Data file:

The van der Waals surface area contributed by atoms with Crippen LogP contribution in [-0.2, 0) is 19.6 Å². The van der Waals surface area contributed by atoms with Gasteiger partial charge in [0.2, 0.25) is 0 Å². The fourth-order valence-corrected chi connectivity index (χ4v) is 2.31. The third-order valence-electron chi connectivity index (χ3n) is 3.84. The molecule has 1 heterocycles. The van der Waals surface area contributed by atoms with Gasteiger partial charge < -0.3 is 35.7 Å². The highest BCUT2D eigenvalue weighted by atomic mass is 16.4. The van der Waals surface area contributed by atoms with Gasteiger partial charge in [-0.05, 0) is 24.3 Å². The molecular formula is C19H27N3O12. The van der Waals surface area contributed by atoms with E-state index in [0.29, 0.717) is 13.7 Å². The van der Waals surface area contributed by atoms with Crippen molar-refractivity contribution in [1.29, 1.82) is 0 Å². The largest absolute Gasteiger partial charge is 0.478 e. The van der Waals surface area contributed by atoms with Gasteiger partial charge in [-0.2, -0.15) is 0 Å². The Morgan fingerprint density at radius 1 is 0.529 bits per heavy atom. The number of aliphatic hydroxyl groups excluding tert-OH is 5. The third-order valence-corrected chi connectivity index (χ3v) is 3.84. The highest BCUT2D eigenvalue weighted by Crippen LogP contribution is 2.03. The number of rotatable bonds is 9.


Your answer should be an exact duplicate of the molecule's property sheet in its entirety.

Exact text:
The van der Waals surface area contributed by atoms with Crippen LogP contribution in [-0.2, 0) is 19.6 Å². The van der Waals surface area contributed by atoms with Gasteiger partial charge in [0.2, 0.25) is 0 Å². The fourth-order valence-corrected chi connectivity index (χ4v) is 2.31. The third-order valence-electron chi connectivity index (χ3n) is 3.84. The molecule has 1 heterocycles. The van der Waals surface area contributed by atoms with Gasteiger partial charge < -0.3 is 35.7 Å². The highest BCUT2D eigenvalue weighted by atomic mass is 16.4. The van der Waals surface area contributed by atoms with Gasteiger partial charge in [-0.05, 0) is 24.3 Å². The molecular formula is C19H27N3O12. The van der Waals surface area contributed by atoms with E-state index in [0.29, 0.717) is 13.7 Å². The van der Waals surface area contributed by atoms with Crippen molar-refractivity contribution in [1.29, 1.82) is 0 Å². The largest absolute Gasteiger partial charge is 0.478 e. The van der Waals surface area contributed by atoms with Gasteiger partial charge in [-0.2, -0.15) is 0 Å². The Morgan fingerprint density at radius 1 is 0.529 bits per heavy atom. The number of aliphatic hydroxyl groups excluding tert-OH is 5. The third-order valence-corrected chi connectivity index (χ3v) is 3.84. The highest BCUT2D eigenvalue weighted by Crippen LogP contribution is 2.03. The number of rotatable bonds is 9.